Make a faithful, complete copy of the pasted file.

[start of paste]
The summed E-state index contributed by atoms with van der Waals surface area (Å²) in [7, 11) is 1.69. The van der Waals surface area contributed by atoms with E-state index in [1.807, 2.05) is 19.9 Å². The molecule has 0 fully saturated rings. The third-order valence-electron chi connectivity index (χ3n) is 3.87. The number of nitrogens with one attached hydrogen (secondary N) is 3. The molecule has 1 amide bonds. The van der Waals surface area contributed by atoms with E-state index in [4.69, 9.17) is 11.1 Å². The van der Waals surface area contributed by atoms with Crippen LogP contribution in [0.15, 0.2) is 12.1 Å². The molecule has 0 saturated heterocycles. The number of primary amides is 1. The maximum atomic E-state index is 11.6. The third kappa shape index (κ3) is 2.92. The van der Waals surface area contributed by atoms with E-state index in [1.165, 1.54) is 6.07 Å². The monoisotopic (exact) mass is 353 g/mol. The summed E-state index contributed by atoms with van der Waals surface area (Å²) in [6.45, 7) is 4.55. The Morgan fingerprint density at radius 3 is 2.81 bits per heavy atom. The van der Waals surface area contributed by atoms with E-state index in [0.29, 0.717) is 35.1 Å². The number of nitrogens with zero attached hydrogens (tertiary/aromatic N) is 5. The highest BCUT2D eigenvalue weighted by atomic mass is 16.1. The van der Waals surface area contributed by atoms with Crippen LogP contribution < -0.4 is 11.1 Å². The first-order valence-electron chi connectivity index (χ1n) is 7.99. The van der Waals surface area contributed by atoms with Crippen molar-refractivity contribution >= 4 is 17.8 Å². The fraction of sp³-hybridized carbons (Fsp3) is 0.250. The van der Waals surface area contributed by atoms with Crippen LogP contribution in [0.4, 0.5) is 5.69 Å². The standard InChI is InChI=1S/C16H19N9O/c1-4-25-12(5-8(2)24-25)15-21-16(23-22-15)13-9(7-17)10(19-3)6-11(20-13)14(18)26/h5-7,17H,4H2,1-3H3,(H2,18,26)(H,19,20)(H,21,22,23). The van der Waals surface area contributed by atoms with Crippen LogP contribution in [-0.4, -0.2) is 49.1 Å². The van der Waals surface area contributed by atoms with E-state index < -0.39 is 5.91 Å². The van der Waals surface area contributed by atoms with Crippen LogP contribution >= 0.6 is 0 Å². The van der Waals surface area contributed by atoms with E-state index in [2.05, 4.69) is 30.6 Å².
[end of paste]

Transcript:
The summed E-state index contributed by atoms with van der Waals surface area (Å²) in [7, 11) is 1.69. The van der Waals surface area contributed by atoms with E-state index in [1.807, 2.05) is 19.9 Å². The molecule has 0 fully saturated rings. The third-order valence-electron chi connectivity index (χ3n) is 3.87. The number of nitrogens with one attached hydrogen (secondary N) is 3. The molecule has 1 amide bonds. The van der Waals surface area contributed by atoms with E-state index in [4.69, 9.17) is 11.1 Å². The van der Waals surface area contributed by atoms with Crippen LogP contribution in [0.15, 0.2) is 12.1 Å². The molecule has 0 saturated heterocycles. The number of primary amides is 1. The maximum atomic E-state index is 11.6. The third kappa shape index (κ3) is 2.92. The van der Waals surface area contributed by atoms with E-state index in [1.165, 1.54) is 6.07 Å². The monoisotopic (exact) mass is 353 g/mol. The summed E-state index contributed by atoms with van der Waals surface area (Å²) in [6.45, 7) is 4.55. The Morgan fingerprint density at radius 3 is 2.81 bits per heavy atom. The van der Waals surface area contributed by atoms with E-state index in [0.29, 0.717) is 35.1 Å². The number of nitrogens with zero attached hydrogens (tertiary/aromatic N) is 5. The highest BCUT2D eigenvalue weighted by atomic mass is 16.1. The van der Waals surface area contributed by atoms with Crippen LogP contribution < -0.4 is 11.1 Å². The first-order valence-electron chi connectivity index (χ1n) is 7.99. The van der Waals surface area contributed by atoms with Crippen molar-refractivity contribution >= 4 is 17.8 Å². The fraction of sp³-hybridized carbons (Fsp3) is 0.250. The van der Waals surface area contributed by atoms with Crippen LogP contribution in [0.4, 0.5) is 5.69 Å². The standard InChI is InChI=1S/C16H19N9O/c1-4-25-12(5-8(2)24-25)15-21-16(23-22-15)13-9(7-17)10(19-3)6-11(20-13)14(18)26/h5-7,17H,4H2,1-3H3,(H2,18,26)(H,19,20)(H,21,22,23). The van der Waals surface area contributed by atoms with Crippen LogP contribution in [-0.4, -0.2) is 49.1 Å². The van der Waals surface area contributed by atoms with E-state index < -0.39 is 5.91 Å². The van der Waals surface area contributed by atoms with Crippen LogP contribution >= 0.6 is 0 Å². The van der Waals surface area contributed by atoms with E-state index in [2.05, 4.69) is 30.6 Å².